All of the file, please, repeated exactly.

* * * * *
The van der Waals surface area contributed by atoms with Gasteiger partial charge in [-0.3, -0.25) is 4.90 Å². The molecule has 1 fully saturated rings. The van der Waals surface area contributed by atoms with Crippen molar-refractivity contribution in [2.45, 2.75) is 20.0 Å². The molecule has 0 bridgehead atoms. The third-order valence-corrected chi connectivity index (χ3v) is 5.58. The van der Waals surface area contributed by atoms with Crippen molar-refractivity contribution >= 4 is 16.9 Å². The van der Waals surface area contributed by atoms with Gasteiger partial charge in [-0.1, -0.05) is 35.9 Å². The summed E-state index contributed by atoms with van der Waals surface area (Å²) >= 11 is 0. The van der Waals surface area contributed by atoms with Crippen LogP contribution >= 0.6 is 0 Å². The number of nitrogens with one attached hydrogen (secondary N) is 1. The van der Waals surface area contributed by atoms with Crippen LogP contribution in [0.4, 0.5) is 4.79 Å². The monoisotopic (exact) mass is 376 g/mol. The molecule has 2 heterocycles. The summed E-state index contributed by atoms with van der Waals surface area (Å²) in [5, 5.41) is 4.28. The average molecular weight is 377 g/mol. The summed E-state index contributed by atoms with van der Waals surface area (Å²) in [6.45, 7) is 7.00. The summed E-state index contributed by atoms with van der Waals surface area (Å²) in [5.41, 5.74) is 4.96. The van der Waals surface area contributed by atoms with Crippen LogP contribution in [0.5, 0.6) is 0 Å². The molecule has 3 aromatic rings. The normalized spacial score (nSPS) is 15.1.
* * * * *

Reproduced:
The van der Waals surface area contributed by atoms with Gasteiger partial charge in [-0.3, -0.25) is 4.90 Å². The molecule has 1 fully saturated rings. The van der Waals surface area contributed by atoms with Crippen molar-refractivity contribution in [2.45, 2.75) is 20.0 Å². The molecule has 0 bridgehead atoms. The third-order valence-corrected chi connectivity index (χ3v) is 5.58. The van der Waals surface area contributed by atoms with Crippen molar-refractivity contribution >= 4 is 16.9 Å². The van der Waals surface area contributed by atoms with Gasteiger partial charge in [-0.1, -0.05) is 35.9 Å². The summed E-state index contributed by atoms with van der Waals surface area (Å²) >= 11 is 0. The van der Waals surface area contributed by atoms with Crippen LogP contribution >= 0.6 is 0 Å². The number of nitrogens with one attached hydrogen (secondary N) is 1. The van der Waals surface area contributed by atoms with Crippen LogP contribution in [0.4, 0.5) is 4.79 Å². The monoisotopic (exact) mass is 376 g/mol. The molecule has 2 heterocycles. The summed E-state index contributed by atoms with van der Waals surface area (Å²) in [5, 5.41) is 4.28. The average molecular weight is 377 g/mol. The summed E-state index contributed by atoms with van der Waals surface area (Å²) in [6.45, 7) is 7.00. The summed E-state index contributed by atoms with van der Waals surface area (Å²) in [5.41, 5.74) is 4.96. The van der Waals surface area contributed by atoms with Crippen LogP contribution in [0.5, 0.6) is 0 Å². The molecule has 3 aromatic rings. The normalized spacial score (nSPS) is 15.1.